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Cement companies in the past focused heavily on improving asset utilization since the investment in equipment and facilities tended to overshadow other elements of cost – partially because many companies did not have a clear view of the true costs of other aspects of the business such as energy or transportation.  Because of the assumption that utilization and asset management were the keys to profitability, supply chain management has traditionally been relegated to the back burner and viewed as an operational concern rather than a strategic initiative. In addition, cements heavy weight and low cost have meant that it was more effective to produce cement near the point of use to minimize logistics costs.


Global changes in patterns of consumption have forced some companies to reevaluate the role of supply chain planning. The slowdown in demand in India coupled with the continued torrid pace of consumption in China have left some companies with a regional imbalance in production capacity compared to demand. These companies are starting to investigate whether a more effective supply chain can help control costs and hold the line on margins and profitability.


Companies are considering various non-traditional options such as:

  • Shutting down cement plants in areas where demand and cost structure is no longer sufficient to support profitable business

  • Continuing to produce from plants that may not be profitable in their immediate region and shipping the goods to areas with higher demand or higher price tolerance - despite that fact that the transportation costs will rise

  • Offering more flexibility in packaging and pricing to be able to take market share in their local market from competitors.


Supply chain strategy typically relies on finding an optimal balance between efficient operations, customer service and asset utilization. Cement companies have typically focused solely on asset utilization, but a few companies are beginning to introduce customer service and efficiency as a method of differentiating themselves in a market that is dominated by a just few sellers and traditionally viewed as highly commoditized.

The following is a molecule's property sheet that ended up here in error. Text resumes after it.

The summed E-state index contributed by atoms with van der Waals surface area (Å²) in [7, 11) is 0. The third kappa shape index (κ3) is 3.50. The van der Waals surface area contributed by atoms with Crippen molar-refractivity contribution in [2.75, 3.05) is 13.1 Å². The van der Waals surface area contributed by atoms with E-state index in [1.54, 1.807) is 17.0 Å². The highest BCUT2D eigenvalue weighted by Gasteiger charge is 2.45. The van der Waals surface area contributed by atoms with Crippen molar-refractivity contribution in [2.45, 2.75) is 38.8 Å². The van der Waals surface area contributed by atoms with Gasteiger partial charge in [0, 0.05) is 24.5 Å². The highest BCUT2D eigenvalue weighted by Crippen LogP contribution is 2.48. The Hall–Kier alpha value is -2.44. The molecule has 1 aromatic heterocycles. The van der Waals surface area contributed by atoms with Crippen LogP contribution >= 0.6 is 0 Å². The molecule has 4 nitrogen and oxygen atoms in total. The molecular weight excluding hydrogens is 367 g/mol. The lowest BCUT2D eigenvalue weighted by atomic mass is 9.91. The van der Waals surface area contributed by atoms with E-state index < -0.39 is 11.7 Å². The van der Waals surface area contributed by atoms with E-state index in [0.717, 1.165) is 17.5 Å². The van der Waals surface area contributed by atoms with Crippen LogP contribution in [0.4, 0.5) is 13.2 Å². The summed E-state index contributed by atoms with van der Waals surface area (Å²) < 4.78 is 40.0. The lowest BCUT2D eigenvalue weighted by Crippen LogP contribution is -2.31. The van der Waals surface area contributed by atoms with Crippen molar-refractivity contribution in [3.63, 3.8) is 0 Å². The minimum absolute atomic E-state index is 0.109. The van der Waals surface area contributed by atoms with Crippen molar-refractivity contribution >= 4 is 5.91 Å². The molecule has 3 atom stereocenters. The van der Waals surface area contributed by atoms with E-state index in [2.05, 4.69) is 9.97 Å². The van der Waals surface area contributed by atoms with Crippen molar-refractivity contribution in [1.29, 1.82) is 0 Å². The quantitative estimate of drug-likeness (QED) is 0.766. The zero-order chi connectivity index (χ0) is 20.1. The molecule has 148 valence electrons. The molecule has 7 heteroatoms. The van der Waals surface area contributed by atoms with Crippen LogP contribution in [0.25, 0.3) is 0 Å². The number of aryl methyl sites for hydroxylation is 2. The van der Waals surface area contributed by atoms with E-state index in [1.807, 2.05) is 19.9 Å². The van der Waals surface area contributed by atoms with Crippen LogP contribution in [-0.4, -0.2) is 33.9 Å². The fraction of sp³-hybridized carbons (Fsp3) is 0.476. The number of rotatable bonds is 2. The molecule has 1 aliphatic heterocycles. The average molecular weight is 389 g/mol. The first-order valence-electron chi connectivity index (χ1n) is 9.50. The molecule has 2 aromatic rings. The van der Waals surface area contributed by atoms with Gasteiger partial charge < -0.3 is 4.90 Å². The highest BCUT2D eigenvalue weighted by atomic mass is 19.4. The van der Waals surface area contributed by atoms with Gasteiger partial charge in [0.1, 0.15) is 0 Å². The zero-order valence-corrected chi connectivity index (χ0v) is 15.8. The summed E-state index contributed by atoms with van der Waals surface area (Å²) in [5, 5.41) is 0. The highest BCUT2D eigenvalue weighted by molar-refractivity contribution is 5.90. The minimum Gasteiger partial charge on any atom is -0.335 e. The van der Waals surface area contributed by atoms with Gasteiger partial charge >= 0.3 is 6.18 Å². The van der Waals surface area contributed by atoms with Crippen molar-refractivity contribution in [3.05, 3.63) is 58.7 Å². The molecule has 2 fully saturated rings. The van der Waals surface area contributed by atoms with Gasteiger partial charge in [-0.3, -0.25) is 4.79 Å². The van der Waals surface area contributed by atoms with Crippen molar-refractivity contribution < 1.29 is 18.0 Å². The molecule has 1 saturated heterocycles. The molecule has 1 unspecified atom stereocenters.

Developed countries typically consume cement in bulk, while emerging countries may opt for smaller quantities delivered in bags or other packs.  One innovative option that forward thinking cement companies in emerging markets such as Pakistan are evaluating is moving from the traditional make to stock manufacturing method and moving some or all of their production to a configure to order to make to order method, where the possible configurations consist of an array of packaging options. The ability to deliver small, custom packaged lots to customers has allowed these companies to charge a premium price for the convenience and service while having little or no effect on operational efficiency.


Moving from an operation focused on utilization to one focused on balancing customer service with efficiency is no small task, but it is not an unprecedented journey. Many large manufacturers in asset intensive industries have gone through a similar process in the past twenty to thirty years as they adopted more lean and responsive production philosophies. For example:

  • The steel industry is considering finish-to-order postponement strategies and more collaborative port operations, to reduce overall freight costs and decrease delivery lead times.

  • The automotive industry continues to improve on its goal to produce customized cars with short delivery times.

  • Any number of high-volume manufacturers learned to become more agile and thrive while offering mass customization options to their customers.

  • Several Colombian oil companies combined their supply chain requirements and contracted with a single 3PL (third party logistics) provider to manage all their transportation and customs requirements.


The result of each of these very different scenarios was a shift from a very utilization focused industry to one with a renewed understanding of the benefits of a balanced supply chain strategy. In each of these cases, the companies involved increased their customer responsiveness while reducing overall costs, despite some decreases in overall asset utilization metrics. These industries today are better positioned to adapt to changing global economic conditions and to service their customers better and more cost effectively than ever before.


The same opportunity applies today to the cement industry – even stronger in emerging countries.

Yes, there are obstacles, but they have been overcome in other industries.

New analytic capabilities, easier access to simulation & prediction, and advanced supply chain solutions provide a solid foundation to embark on such a journey.


Do you have experience with any of these concepts?  Please share and we can generate more ideas for discussion.